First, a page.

Christo Wilson admits there was something a little sketchy about going from drug store to drug store in downtown Boston last December, buying hundreds of dollars in prepaid Visa cards.
But Wilson, an assistant computer science professor at Northeastern University, wasn’t laundering money: He was buying the cards to create fake Uber accounts that he and his colleagues would use to probe the ride-hailing app for supply and demand data. They’ll be presenting their findings this Friday at the 2015 Internet Measurement Conference in Tokyo.
“Uber is a black box: They do not provide data about supply or demand, and prices are set dynamically by an opaque ‘surge pricing’ algorithm,” Wilson and his co-authors Le Chen and Alan Mislove wrote. “The lack of transparency has led to concerns about whether Uber artificially manipulate prices, and whether dynamic prices are fair to customers and drivers.”
So the authors set out to see just how Uber works. By creating 43 virtual versions of the actual Uber app and arraying them around midtown Manhattan and downtown San Francisco, the researchers were able to monitor the number and locations of vehicles, track estimated wait times, and get information about surge pricing around the clock – amounting to more than 18 million records that captured four weeks of data in granular detail.
Not only did they discover that every city has “surge zones” with set borders that apply the same fare multiplier across a part of the city, but their research showed surprisingly little movement of drivers when prices surged in a particular area. Uber has contested those claims, and said its research shows that drivers respond to the higher prices.
Wilson, Mislove, and Chen aren’t the first people to try to reveal Uber’s secrets with data. In April, the journalism professor Nicholas Diakopoulos collected and analyzed similar information for Washington, D.C., and concluded that surge pricing — whose fare multipliers are highly volatile – doesn’t make more drivers hit the road so much as move drivers from one area of the city to another. And academics and data journalists have also used Uber and taxi data collected by New York City regulators to analyze Uber’s impacts on travel trends.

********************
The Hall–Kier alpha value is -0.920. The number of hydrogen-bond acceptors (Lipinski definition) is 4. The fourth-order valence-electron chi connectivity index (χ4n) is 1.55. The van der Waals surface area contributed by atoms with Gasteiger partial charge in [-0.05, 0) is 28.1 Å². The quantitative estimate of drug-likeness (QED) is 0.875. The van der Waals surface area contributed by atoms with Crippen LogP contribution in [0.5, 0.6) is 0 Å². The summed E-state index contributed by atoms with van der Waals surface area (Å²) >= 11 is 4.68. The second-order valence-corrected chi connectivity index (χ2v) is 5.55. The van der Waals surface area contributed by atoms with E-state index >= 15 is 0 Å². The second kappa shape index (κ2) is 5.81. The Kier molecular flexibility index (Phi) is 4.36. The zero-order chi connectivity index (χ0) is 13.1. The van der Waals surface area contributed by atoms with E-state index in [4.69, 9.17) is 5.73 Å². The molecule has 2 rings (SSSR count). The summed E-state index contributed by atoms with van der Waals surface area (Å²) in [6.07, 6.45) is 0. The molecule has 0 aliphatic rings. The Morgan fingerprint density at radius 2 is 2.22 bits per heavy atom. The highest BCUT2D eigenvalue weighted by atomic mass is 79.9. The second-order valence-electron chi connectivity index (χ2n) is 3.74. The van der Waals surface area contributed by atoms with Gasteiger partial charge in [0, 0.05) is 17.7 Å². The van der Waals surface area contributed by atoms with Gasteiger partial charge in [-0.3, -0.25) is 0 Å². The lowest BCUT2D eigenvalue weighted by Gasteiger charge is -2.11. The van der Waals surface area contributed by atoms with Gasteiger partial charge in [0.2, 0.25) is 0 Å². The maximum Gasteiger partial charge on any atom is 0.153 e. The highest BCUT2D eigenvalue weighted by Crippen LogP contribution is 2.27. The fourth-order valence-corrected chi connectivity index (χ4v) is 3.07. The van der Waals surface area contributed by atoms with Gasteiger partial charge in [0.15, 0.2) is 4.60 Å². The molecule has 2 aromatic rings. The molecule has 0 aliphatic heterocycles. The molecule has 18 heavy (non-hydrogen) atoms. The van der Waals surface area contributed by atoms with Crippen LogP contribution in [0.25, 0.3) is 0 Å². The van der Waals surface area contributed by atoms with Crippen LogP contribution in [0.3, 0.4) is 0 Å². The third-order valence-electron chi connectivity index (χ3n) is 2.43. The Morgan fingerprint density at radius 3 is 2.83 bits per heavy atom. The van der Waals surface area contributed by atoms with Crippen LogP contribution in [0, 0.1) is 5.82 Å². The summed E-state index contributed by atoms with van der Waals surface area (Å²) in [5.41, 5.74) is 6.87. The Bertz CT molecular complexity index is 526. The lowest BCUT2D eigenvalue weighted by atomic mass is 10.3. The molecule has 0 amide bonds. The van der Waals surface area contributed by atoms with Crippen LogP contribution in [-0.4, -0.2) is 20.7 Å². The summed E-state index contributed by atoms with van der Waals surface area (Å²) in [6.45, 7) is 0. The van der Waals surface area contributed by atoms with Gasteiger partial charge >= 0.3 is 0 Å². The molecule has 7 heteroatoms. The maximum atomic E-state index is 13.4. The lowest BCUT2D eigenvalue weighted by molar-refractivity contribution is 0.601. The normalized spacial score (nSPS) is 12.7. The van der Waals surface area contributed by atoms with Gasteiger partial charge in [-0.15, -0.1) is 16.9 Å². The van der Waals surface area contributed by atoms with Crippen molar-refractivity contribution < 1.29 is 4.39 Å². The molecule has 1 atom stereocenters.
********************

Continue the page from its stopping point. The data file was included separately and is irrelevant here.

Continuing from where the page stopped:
But Wilson and his colleagues’ work is new, and highly detailed. Day in and day out, the researchers’ virtual sentinels tracked cars and compiled data. They detected an average of 5,000 drivers for UberX – the company’s most popular and least regulated service – in one section of Manhattan every day and 9,000 in San Francisco. But demand for drivers in San Francisco is so high that surge prices were in effect 57 percent of the time. As far as they could tell, their virtual passenger apps didn’t increase surge prices by adding to the demand Uber measured; Wilson said he’s not sure anyone at Uber even noticed them.
“I’m sure if they looked through the logs, they could detect us. We’re pretty obvious. But they just weren’t looking,” he said. “Forty people in Manhattan or San Francisco is nothing.”